The Largest Security-Cleared Career Network for Defense and Intelligence Jobs - JOIN NOW

Military


Medium Protected Vehicle (MPV)
Veicolo Tattico Medio Multiruolo [VTMM]

The new 4x4 Medium Protected Vehicle (MPV) is a wholly European development. The MPV fits between the light protected vehicle (LMV, Eagle) and wheeled armored personnel carriers such as Centauro/Freccia and Boxer. The MPV design exploits the technical expertise of two of the major European armoured vehicle manufacturers, Iveco DV and Krauss- Maffei Wegmann (KMW) of Germany. A formal co-operation agreement between the two companies was signed in June 2010. The MPV comes in 4x4 and 6x6 configurations.

The Italian Army ordered an initial batch of 12 Medium Protected Vehicles (MPVs) in the ambulance configuration from IVECO Defence Vehicles. Under the December 2010 contract, the MPVs, referred to as the Veicolo Tattico Medio Multiruolo [VTMM] within the Italian Army, are expected to be delivered between 2011 and 2012. Funding permitted, the total MPV requirement is for up to 1,400 vehicles, as the Italian Army is expected to use the MPV for a wide range of roles.

IVECO Defence Vehicles closely researched the demands placed on protected multipurpose vehicles by the wide range of operations which they are required to undertake. Based on the output of this research, and on the companys own extensive experience of the market sector, a program was initiated to develop an innovative and highly protected Medium Protected Vehicle (MPV). The new MPV range is available in 4x4 and 6x6 versions with a GVW from 18 tons to 25 tons.

The German 6x6 25 ton version of the MPV was unveiled at Eurosatory 2008; the Italian 4x4 18 ton version was displayed at Eurosatory 2010. The MPV combines a ballistic steel protected crew cell with the off-the-shelf chassis widely used in the Trakker product line, ensuring worldwide support through Iveco's worldwide logistics support network.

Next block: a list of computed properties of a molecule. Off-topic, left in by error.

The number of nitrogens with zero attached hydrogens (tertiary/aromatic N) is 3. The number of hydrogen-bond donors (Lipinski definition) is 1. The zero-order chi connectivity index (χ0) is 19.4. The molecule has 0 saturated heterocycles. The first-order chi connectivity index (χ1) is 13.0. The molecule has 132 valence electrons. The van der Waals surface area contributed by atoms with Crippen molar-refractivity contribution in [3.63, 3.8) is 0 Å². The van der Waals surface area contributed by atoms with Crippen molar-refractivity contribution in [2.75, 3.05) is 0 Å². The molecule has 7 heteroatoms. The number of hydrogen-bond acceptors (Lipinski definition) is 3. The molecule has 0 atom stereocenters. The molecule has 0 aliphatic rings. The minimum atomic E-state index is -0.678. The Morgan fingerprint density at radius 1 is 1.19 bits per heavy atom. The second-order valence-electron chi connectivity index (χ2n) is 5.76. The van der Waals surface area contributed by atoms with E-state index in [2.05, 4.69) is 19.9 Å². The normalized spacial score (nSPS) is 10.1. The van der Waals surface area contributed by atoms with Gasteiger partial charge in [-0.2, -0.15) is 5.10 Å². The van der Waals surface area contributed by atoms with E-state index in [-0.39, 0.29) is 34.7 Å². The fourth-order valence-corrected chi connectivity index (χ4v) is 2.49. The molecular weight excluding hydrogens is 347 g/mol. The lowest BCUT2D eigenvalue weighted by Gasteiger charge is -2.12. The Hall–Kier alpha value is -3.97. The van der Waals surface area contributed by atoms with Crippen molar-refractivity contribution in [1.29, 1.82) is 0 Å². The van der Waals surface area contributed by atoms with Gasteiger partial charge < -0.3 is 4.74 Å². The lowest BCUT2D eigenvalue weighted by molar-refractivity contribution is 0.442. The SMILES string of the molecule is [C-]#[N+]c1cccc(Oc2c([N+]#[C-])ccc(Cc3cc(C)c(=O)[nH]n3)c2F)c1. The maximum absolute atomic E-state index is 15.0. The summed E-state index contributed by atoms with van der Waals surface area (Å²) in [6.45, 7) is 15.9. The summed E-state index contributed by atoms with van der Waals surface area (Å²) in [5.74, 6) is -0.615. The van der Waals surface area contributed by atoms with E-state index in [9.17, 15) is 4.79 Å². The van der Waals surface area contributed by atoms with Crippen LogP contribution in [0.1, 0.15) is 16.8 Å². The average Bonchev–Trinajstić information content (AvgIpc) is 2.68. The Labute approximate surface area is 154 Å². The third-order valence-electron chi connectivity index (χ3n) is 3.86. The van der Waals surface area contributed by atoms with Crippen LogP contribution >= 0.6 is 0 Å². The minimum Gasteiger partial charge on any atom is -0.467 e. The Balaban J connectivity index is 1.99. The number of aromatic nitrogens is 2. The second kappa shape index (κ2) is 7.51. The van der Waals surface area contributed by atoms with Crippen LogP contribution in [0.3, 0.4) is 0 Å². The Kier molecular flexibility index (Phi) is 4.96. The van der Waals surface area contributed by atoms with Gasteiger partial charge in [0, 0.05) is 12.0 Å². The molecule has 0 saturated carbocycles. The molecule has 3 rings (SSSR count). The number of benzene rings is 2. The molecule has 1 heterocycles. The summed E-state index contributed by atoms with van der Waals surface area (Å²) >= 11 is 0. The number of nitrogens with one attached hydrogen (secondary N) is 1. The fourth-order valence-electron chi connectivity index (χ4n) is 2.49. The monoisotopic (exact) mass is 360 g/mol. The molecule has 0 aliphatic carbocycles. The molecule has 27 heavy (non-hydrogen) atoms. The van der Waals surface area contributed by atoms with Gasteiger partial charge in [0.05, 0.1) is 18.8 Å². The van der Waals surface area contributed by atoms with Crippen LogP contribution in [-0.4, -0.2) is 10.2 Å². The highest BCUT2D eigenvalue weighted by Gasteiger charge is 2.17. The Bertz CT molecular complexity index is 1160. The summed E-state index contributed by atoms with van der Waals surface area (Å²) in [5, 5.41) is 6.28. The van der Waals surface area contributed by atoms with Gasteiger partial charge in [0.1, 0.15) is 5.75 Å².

The Medium Protected Vehicle was designed to fill a wide variety of roles including:

  • Crew carrier
  • Command, reconnaissance and liaison vehicle
  • Ambulance
  • Logistic transport
  • Artillery tractor
Meeting these roles effectively was paramount. Accordingly, the design process began by identifying the most demanding military requirements and ensuring that the specification met these in terms of:
  • Crew protection against small arms fire, shell splinters, anti-tank mines and improvised explosive devices (IEDs)
  • High mobility on roads and cross country
  • Large protected payload volume and high payload
  • Transportability
  • Towing capacity
  • Reliability and maintainability and was
Crew protection was accorded particular priority during the design process, relecting the importance of achieving mission succes at minimal cost. The base steep armor of the crew cell, produced by KMW, provides a high level of ballistic protection. This can be further enhanced to meet the predicted threat trought the use of appliqu protection developed by IBD. The integrity of the crew cell is maintained throught a series of design features. The bonnet is hinged to the chassis rather than the crew cell and the rear cargo compartment is so designed that it will readily blow of, allowing the energy from a mine blast to dissipate. The base steel armor of the crew cell provides a high level of ballistic protection and this can be further enhanced through the use of appliqu protection to meet the predicted threat.

The transparent armor is designed to match the protection provided by the rest of the vehicle providing the overal vehicle with the ability to withstand threats up to STANAG 4569 level 3. Protection against mine and IED attack up to STANAG 4569 Level 3 is provided both through the dewsing of the hull, with its large stand-off, underbody deflector plates and blast energy management system, and through a series of design features.